Dear Dr. Yael,
I gave birth a little over a year ago and, even though it was not my first child, I felt differently this time around. I have always been a happy-go-lucky person, but after having this baby I could not seem to return to my previous self. I was moody, short-tempered and gloomy. While some of these symptoms could have been chalked up to normal baby blues, they persisted and I was becoming scared.
I tried to tell myself that everything would be okay and that I just needed more sleep. This was partially true, but even when I got more sleep I didn’t feel like myself. After struggling for a few months, I decided to seek outside help. I was told that I was suffering from postpartum depression. This shocked me, as depression sounded serious. But I felt better knowing that there was a name for how I felt.
Since my depression was not severe (I was able to function and was not suicidal), I opted to try therapy and undergo an exercise regimen. Additionally, I made sure to get more sleep and not let myself become overwhelmed. In short, I learned to ask for help when I needed it.
I slowly began to heal and started seeing parts of myself return. With time, I no longer needed therapy. I still try to maintain my exercise routine and yes, I splurge more often on extra help than I formerly did because these things seem to help me keep my sanity.
Many women feel that they must be superwomen. I simply wish to tell them that while their feelings are understandable, they are not always realistic. If they have unusual feelings after giving birth, they should not think that those thoughts are just going to go away. Of course we all have bad days, but constant gloomy feelings are not normal – and no one should have to suffer in that way.
Please help others understand that postpartum depression is neither a death sentence nor an embarrassment. We all have things we need to work on, and if a new mother is feeling this way, she needs to seek help.
Thank you for your honest and important letter. Many people suffer from postpartum depression. And yes, there is a fine line between baby blues and postpartum depression. Baby blues (e.g. feeling mildly depressed and experiencing mood swings) after having a baby is extremely common, and most women experience these feelings. Symptoms include moodiness, sadness, difficulty sleeping, irritability, appetite changes and concentration problems. Baby-blues symptoms usually become evident a few days after giving birth and could last from several days to a few weeks. But sometimes the abovementioned symptoms are more severe and could last significantly longer than a few weeks. This is when, as you described above, it is time to seek outside assistance.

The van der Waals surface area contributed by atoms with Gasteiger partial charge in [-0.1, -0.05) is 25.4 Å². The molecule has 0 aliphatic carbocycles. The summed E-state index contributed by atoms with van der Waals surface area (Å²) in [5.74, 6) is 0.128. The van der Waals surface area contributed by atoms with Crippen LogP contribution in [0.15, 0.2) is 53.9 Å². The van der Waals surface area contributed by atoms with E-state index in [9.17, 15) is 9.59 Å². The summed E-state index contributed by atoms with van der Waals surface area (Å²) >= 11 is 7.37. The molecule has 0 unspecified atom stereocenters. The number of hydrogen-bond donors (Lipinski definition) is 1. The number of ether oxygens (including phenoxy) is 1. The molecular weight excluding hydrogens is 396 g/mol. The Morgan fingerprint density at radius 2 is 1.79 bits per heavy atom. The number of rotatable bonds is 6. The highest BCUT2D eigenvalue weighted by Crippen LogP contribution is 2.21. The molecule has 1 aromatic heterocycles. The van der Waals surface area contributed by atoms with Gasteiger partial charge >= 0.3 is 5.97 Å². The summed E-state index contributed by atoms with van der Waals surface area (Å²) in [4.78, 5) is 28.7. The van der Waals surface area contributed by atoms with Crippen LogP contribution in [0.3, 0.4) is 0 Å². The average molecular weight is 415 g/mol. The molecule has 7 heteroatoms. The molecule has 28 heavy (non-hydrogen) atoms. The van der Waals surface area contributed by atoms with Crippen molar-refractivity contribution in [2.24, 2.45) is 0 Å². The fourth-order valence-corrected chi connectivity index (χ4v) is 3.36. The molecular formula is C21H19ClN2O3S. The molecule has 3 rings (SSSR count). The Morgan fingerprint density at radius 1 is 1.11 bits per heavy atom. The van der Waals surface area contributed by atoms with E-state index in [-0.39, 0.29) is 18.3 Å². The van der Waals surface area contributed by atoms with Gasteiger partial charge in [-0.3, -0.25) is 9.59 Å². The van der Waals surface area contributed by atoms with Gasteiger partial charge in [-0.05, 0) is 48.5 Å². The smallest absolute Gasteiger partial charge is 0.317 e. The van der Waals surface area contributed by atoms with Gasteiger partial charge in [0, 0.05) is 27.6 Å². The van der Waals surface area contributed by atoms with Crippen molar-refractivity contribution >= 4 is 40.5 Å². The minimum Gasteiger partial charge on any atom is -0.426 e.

Here are some symptoms of postpartum depression:
· Lack of interest in your baby
· Negative feelings toward your baby
· Worrying about hurting your baby
· Lack of concern for yourself
· Loss of pleasure
· Lack of energy and motivation
· Feelings of worthlessness and guilt
· Changes in appetite or weight
· Sleeping more or less than usual
· Recurrent thoughts of death or suicide
Dear readers, if you are feeling suicidal or have significant negative feelings towards your baby, you need to seek medical help immediately. Certain anti-depressants can help alleviate these symptoms and can be used in conjunction with therapy, exercise, sleeping, and having some time for yourself, in order to conquer the depression. Please do not try to help yourself on your own if you are feeling these symptoms, as you are at risk of hurting yourself or your baby. I know that many people see depression as a weakness and an embarrassment, but it is not something you can control.
If you had strep throat, would you tell yourself to stop being so childish and instead pull yourself together? Would you be embarrassed to talk about antibiotics because other people will think less of you as a person? Of course not! Regardless of what some may think, mental health works the same way. If you are suffering from neurological or hormonal changes that are severely affecting your mood and functioning abilities, you need to take the necessary steps to get better.
Like you, some individuals can recover with therapy, exercise, sleep, and extra help around the home. This will help prevent them from being overwhelmed by all the tasks that a newborn brings, especially if there are other children to take care of as well. Exercise is paramount, as it helps your body produce endorphins, a chemical that triggers positive feelings in your body – which can create a positive and revitalizing attitude on life.
Many people reading this may think, “Great, but when do I have time to exercise?” This is the point when getting extra help is extremely valuable. If you can afford extra cleaning and babysitting help, now is the time to get it. Use the time to sleep, exercise, enjoy your own company, attend therapy for support, or bond with your older children. All of these activities will help you feel better and will begin the healing process. If you cannot afford the extra help, try to get a young girl to assist you or call the local high schools for information about girls who are willing to do chesed. But please, do not deny yourself help because you are embarrassed. Ultimately, you will feel much better if you make the effort to allow yourself the time that is needed to improve your situation.
The people who think that only crazy people go for therapy are absolutely wrong. Most therapy seekers are normal, functioning individuals who need some help in one or more aspects of their lives. Therapy can give individuals the needed support and can help them use their strengths to overcome their hurdles. Thank you again for your great insight and sensitivity. Hatzlachah!
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